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Siberia: 18,000-year-old frozen ‘dog’ stumps scientists

Researchers are trying to determine whether an 18,000-year-old puppy found in Siberia is a dog or a wolf.

The canine – which was two months old when it died – has been remarkably preserved in the permafrost of the Russian region, with its fur, nose and teeth all intact.

DNA sequencing has been unable to determine the species.

Scientists say that could mean the specimen represents an evolutionary link between wolves and modern dogs.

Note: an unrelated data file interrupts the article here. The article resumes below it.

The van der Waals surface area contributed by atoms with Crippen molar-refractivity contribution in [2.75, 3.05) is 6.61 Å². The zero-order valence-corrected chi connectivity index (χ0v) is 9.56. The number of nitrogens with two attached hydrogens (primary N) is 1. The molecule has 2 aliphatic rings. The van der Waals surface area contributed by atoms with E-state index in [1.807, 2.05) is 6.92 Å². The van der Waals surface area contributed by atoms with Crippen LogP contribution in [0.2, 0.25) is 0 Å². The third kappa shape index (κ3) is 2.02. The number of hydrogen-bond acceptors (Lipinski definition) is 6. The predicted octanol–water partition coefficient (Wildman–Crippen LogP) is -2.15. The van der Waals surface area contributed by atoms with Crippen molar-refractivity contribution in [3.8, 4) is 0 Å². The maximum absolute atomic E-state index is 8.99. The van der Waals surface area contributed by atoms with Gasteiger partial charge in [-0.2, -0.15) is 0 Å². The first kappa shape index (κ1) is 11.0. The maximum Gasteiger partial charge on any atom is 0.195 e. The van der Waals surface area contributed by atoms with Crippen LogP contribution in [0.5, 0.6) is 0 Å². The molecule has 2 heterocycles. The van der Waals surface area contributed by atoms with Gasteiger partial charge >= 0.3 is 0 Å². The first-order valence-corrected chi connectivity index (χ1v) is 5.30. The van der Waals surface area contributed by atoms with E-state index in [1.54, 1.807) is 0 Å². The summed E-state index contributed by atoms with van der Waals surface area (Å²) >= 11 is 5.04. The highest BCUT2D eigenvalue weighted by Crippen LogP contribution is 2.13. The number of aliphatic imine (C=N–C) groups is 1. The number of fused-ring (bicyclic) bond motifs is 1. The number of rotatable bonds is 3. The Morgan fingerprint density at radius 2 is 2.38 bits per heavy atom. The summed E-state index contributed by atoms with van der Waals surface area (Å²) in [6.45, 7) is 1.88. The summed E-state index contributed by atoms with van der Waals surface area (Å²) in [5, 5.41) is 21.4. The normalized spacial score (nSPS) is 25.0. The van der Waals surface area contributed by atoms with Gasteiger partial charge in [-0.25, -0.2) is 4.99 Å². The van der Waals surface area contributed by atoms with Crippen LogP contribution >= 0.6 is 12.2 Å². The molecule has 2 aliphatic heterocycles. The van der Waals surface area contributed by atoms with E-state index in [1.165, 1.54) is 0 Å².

Radiocarbon dating was able to determine the age of the puppy when it died and how long it has been frozen. Genome analyses showed that it was male.

Researcher Dave Stanton at the Centre for Palaeogenetics in Sweden told CNN the DNA sequencing issue meant the animal could come from a population that is a common ancestor of both dogs and wolves.

“We have a lot of data from it already, and with that amount of data, you’d expect to tell if it was one or the other,” he said.

Another researcher from the centre, Love Dalen, tweeted a question about whether the specimen is a wolf cub or “possibly the oldest dog ever found”.

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